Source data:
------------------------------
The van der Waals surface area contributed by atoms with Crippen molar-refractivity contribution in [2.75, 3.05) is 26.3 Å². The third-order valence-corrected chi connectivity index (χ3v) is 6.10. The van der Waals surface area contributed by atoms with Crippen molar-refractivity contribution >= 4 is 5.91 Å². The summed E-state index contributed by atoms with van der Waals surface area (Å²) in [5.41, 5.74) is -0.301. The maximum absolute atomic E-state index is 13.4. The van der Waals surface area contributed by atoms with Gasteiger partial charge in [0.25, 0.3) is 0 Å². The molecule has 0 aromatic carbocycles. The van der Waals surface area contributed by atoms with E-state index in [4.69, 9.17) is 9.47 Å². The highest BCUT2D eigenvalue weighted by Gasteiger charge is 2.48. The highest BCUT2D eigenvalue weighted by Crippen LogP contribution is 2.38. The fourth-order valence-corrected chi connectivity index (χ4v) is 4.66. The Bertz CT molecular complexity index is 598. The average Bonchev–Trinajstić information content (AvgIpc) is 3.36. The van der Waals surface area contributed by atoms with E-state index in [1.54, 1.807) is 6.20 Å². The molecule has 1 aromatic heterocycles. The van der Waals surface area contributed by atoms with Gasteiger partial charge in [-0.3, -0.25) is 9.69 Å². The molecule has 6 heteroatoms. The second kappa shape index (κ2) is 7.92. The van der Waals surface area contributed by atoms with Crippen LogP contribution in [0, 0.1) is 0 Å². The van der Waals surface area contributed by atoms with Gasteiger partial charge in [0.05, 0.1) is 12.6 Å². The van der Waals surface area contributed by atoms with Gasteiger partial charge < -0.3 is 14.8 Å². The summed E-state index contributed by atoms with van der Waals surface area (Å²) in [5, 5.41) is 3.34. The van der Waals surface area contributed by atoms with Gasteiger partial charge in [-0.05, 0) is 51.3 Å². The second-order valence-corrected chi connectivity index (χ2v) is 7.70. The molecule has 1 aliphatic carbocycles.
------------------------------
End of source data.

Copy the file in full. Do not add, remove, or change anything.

The van der Waals surface area contributed by atoms with Crippen molar-refractivity contribution in [2.75, 3.05) is 26.3 Å². The third-order valence-corrected chi connectivity index (χ3v) is 6.10. The van der Waals surface area contributed by atoms with Crippen molar-refractivity contribution >= 4 is 5.91 Å². The summed E-state index contributed by atoms with van der Waals surface area (Å²) in [5.41, 5.74) is -0.301. The maximum absolute atomic E-state index is 13.4. The van der Waals surface area contributed by atoms with Gasteiger partial charge in [0.25, 0.3) is 0 Å². The molecule has 0 aromatic carbocycles. The van der Waals surface area contributed by atoms with E-state index in [4.69, 9.17) is 9.47 Å². The highest BCUT2D eigenvalue weighted by Gasteiger charge is 2.48. The highest BCUT2D eigenvalue weighted by Crippen LogP contribution is 2.38. The fourth-order valence-corrected chi connectivity index (χ4v) is 4.66. The Bertz CT molecular complexity index is 598. The average Bonchev–Trinajstić information content (AvgIpc) is 3.36. The van der Waals surface area contributed by atoms with E-state index in [1.54, 1.807) is 6.20 Å². The molecule has 1 aromatic heterocycles. The van der Waals surface area contributed by atoms with Gasteiger partial charge in [-0.3, -0.25) is 9.69 Å². The molecule has 6 heteroatoms. The second kappa shape index (κ2) is 7.92. The van der Waals surface area contributed by atoms with Crippen LogP contribution in [0, 0.1) is 0 Å². The van der Waals surface area contributed by atoms with Gasteiger partial charge in [0.05, 0.1) is 12.6 Å². The van der Waals surface area contributed by atoms with Gasteiger partial charge < -0.3 is 14.8 Å². The summed E-state index contributed by atoms with van der Waals surface area (Å²) in [5, 5.41) is 3.34. The van der Waals surface area contributed by atoms with Gasteiger partial charge in [-0.05, 0) is 51.3 Å². The second-order valence-corrected chi connectivity index (χ2v) is 7.70. The molecule has 1 aliphatic carbocycles.